Noorda Design. Style and creativity in Pirelli
“When I first came to Italy, industrial firms were still hiring illustrators and artists for their advertising. We were among those who introduced modern graphic design and the concept of a coordinated company image, which is a blend of architectural and interior design, graphic design and advertising,” said Bob Noorda, born in the Netherlands in 1927, as he reflected on his arrival in Milan in the early 1950s.
His rationalist background (his professors were all part of the Bauhaus school) and his quest for structured, well ordered solutions were just part of what enabled Noorda to establish himself quite quickly. The entrepreneurial ferment of 1950s Milan made for fertile ground in which graphic designers were able to organize their advertising work with a markedly project-based approach, enabling them to communicate their message clearly and make the graphic-design aspect stand out by eliminating the superfluous. Clean lines in perfect harmony with the rest of the context fully expressed the concept of a “coordinated project” that was of such great importance within the graphic-design community at that time.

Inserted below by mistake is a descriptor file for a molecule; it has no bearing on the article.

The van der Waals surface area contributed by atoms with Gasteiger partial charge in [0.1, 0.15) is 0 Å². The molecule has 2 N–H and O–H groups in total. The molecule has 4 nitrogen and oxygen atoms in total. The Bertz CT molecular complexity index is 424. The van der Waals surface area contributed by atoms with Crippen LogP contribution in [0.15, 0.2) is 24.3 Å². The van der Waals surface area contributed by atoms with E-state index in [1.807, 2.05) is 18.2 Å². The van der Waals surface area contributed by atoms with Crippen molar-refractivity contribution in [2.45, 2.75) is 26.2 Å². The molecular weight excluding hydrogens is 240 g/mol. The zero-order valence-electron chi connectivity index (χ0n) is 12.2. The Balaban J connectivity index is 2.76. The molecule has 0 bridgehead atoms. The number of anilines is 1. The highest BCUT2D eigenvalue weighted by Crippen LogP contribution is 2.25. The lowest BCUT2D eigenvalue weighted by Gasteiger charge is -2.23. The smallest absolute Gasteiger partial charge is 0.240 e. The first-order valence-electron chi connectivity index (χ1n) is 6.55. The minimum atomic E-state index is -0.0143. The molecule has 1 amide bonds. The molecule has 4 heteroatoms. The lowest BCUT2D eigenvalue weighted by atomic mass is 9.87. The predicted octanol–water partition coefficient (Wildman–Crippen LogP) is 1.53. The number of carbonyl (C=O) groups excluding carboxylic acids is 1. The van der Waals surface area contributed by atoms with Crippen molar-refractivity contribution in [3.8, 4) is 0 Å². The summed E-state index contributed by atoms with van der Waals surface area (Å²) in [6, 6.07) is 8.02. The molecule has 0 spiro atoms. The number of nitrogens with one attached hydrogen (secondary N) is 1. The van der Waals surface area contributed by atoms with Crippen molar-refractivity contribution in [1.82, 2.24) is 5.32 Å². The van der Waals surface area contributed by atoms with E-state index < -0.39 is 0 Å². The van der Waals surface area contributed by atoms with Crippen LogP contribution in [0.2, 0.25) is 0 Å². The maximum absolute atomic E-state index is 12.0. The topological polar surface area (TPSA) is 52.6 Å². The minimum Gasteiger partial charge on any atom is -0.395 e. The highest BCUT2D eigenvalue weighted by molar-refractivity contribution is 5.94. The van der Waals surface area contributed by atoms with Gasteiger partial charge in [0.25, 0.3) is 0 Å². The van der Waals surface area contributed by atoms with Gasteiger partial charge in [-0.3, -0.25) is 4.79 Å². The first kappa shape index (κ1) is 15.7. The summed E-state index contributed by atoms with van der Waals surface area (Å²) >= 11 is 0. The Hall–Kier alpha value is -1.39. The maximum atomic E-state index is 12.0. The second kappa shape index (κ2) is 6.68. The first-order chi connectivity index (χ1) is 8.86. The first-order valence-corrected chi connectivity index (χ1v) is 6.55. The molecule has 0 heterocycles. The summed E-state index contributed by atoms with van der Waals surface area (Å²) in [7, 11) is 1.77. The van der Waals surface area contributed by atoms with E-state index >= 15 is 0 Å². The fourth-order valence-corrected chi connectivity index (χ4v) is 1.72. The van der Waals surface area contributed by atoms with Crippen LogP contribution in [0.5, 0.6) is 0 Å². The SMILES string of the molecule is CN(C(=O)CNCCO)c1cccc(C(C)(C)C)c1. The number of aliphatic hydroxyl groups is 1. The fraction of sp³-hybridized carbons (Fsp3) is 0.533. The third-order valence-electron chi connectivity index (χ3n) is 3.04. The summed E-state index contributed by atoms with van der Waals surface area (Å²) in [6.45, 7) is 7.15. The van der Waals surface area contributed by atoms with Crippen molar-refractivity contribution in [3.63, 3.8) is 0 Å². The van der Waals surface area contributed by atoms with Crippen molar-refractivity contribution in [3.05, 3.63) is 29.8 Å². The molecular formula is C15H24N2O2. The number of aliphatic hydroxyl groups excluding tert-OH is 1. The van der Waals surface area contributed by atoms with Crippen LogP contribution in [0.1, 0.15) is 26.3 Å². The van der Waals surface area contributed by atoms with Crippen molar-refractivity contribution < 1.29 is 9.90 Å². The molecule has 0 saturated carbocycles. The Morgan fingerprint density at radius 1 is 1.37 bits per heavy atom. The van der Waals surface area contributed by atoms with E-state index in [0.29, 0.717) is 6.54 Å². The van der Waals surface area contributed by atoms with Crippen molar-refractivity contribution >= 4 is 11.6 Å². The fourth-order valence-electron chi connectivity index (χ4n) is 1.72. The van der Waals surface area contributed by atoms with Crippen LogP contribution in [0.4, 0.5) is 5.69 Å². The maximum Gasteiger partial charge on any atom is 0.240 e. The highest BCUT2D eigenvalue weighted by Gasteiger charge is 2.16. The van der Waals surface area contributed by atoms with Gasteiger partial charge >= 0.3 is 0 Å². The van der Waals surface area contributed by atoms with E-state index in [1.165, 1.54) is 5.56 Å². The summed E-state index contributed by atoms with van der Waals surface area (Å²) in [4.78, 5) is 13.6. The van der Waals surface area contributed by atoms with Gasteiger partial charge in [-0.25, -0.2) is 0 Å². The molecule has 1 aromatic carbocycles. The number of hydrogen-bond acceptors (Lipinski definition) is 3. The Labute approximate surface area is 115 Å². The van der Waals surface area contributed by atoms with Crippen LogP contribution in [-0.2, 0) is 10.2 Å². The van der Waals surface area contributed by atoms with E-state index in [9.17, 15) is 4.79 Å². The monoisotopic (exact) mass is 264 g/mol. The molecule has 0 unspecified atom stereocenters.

Pirelli hired Noorda for an impressive number of jobs and appointed him to the position of art director in 1961. His works include the “Cinturato” poster of 1959 of the wheel leaning to the right and his ad campaigns for the “N+R” and “Rolle” tyres.
Noorda has a keen ability to expand space and open up to colour. His lines become fluid and his bold blacks fade gently into various shades of grey. His adverts have been called “soft” because of the way in which he created a sense of lightness, such as in the ad for the “Palla dei campioni” (ball of champions). In other cases, such as in his advert for belts for threshers, the graphics multiply in a manner that stretches both time and space, giving the image a sense of movement.
The exhibit “L’Umanesimo Industriale di Pirelli” (Pirelli’s Industrial Humanism) being organized by the Pirelli Foundation will, until 20 February 2013, feature several of Bob Noorda’s adverts, catalogues and sketches from the 1950s and ‘60s.